Théâtre Sans Frontières in partnership with Alnwick Playhouse
Arts Centre Washington
I saw the evening show of Théâtre Sans Frontières' production of Heaven Eyes at Arts Centre Washington. The audience was primarily adult but there were a couple of rows of kids.
At the end there was enthusiastic applause; the company did their curtain calls and left the stage as the house lights came up. We started to leave but the kids were not satisfied; they continued to applaud until the cast came back on and took another few bows. Then they let them go.
That, I think, says so much, not just about the production but about the appeal of David Almond's work for children.
Heaven Eyes, which is about three teenagers running away from an orphanage to find freedom, is grittily realistic but with an other-worldly edge which clearly appeals to children. These three, although very different to each other, have one thing in common: they have no families but do have images in their minds which are, perhaps, a mixture of memory and fantasy.
Escaping from the orphanage, sailing away down the Tyne on a raft made from a door and meeting the enigmatic Grampa and the somewhat fey Swedish girl whom Grampa calls Heaven Eyes, they forge their own family ties through the experiences—some of which are quite scary—they have on the way.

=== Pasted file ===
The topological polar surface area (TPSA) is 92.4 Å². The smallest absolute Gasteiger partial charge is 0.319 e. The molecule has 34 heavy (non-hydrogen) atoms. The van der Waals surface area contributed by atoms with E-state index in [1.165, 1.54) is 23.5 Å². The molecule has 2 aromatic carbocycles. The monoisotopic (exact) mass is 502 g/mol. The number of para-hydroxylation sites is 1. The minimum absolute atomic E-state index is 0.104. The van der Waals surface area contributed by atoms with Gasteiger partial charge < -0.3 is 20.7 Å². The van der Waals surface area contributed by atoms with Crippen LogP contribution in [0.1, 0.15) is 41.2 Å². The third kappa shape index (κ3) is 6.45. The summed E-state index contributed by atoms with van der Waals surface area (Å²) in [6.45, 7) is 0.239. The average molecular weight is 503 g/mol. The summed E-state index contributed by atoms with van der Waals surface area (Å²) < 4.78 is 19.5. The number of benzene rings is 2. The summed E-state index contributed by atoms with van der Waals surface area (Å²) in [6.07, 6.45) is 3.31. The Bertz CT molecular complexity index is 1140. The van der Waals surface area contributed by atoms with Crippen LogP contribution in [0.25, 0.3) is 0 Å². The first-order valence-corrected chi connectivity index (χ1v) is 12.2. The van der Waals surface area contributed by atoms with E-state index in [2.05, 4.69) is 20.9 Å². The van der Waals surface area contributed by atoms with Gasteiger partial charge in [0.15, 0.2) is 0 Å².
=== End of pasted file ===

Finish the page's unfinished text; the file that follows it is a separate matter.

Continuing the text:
The three teenagers—Erin Law (played by Natalie Ann Jamieson), January Carr (Lawrence Neale) and Mouse Gullane (Robert Nicholson)—are all very different, as are their reactions to the strange duo of Gampa (Paddy Burton) and Heaven Eyes (Swedish actress Maria Lindh).
Their reactions reflect their characters: Erin soon bonds with the Swedish girl, Mouse wants to be useful and help Grampa in his digging for "treasure" and January is sure they are going to be murdered and so becomes aggressive. It is a credit to Almond's writing and the performances of Jamieson, Neale and Nicholson that, in the short amount of time we see them before the meeting with Grampa and Heaven Eyes, their very different reactions seem perfectly natural to us and what we would expect of each of them.
The strength of the characterisation is evident in the part of Maureen (played by Sarah Kemp), a member of the orphanage staff, whose patronising do-goodery in the one scene in which she appears reveals her total lack of understanding of her teenage charges.
It's a fine cast, sensitively directed by John Cobb, and the rest of the production supports writer and performers well. Alison Ashton's set is compact and flexible, morphing from scene to scene with deceptive ease, and Alison McGowan has created one of the most lifelike (although that may not be quite the right word—I will not elaborate further as it might be a bit of a spoiler!) puppets I have seen in a long time. Ken Patterson's music and Kevin James's lighting add their contribution to the mood and atmosphere.
The play is at the Caedmon Hall, Gateshead, on 28 and 29 October, the Kirkgate Centre in Cockermouth on 7 November and the Phoenix Theatre, Blyth on 11 November.
Reviewer: Peter Lathan